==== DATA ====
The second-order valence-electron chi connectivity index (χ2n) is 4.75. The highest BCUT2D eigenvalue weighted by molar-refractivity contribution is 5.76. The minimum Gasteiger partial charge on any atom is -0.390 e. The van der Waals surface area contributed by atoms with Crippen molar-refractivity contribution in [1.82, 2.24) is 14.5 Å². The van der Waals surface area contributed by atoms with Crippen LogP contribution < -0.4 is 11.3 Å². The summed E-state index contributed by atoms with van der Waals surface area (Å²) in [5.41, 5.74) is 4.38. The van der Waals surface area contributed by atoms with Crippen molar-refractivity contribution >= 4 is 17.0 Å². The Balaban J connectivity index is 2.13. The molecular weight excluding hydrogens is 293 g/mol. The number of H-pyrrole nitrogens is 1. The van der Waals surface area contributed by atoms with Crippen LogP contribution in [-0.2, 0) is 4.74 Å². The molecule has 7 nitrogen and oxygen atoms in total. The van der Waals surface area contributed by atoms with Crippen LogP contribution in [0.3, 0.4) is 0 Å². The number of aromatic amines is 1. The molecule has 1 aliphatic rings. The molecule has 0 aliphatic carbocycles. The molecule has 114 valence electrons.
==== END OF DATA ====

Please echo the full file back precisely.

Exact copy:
The second-order valence-electron chi connectivity index (χ2n) is 4.75. The highest BCUT2D eigenvalue weighted by molar-refractivity contribution is 5.76. The minimum Gasteiger partial charge on any atom is -0.390 e. The van der Waals surface area contributed by atoms with Crippen molar-refractivity contribution in [1.82, 2.24) is 14.5 Å². The van der Waals surface area contributed by atoms with Crippen LogP contribution < -0.4 is 11.3 Å². The summed E-state index contributed by atoms with van der Waals surface area (Å²) in [5.41, 5.74) is 4.38. The van der Waals surface area contributed by atoms with Crippen molar-refractivity contribution >= 4 is 17.0 Å². The Balaban J connectivity index is 2.13. The molecular weight excluding hydrogens is 293 g/mol. The number of H-pyrrole nitrogens is 1. The van der Waals surface area contributed by atoms with Crippen LogP contribution in [-0.2, 0) is 4.74 Å². The molecule has 7 nitrogen and oxygen atoms in total. The van der Waals surface area contributed by atoms with Crippen LogP contribution in [0.3, 0.4) is 0 Å². The number of aromatic amines is 1. The molecule has 1 aliphatic rings. The molecule has 0 aliphatic carbocycles. The molecule has 114 valence electrons.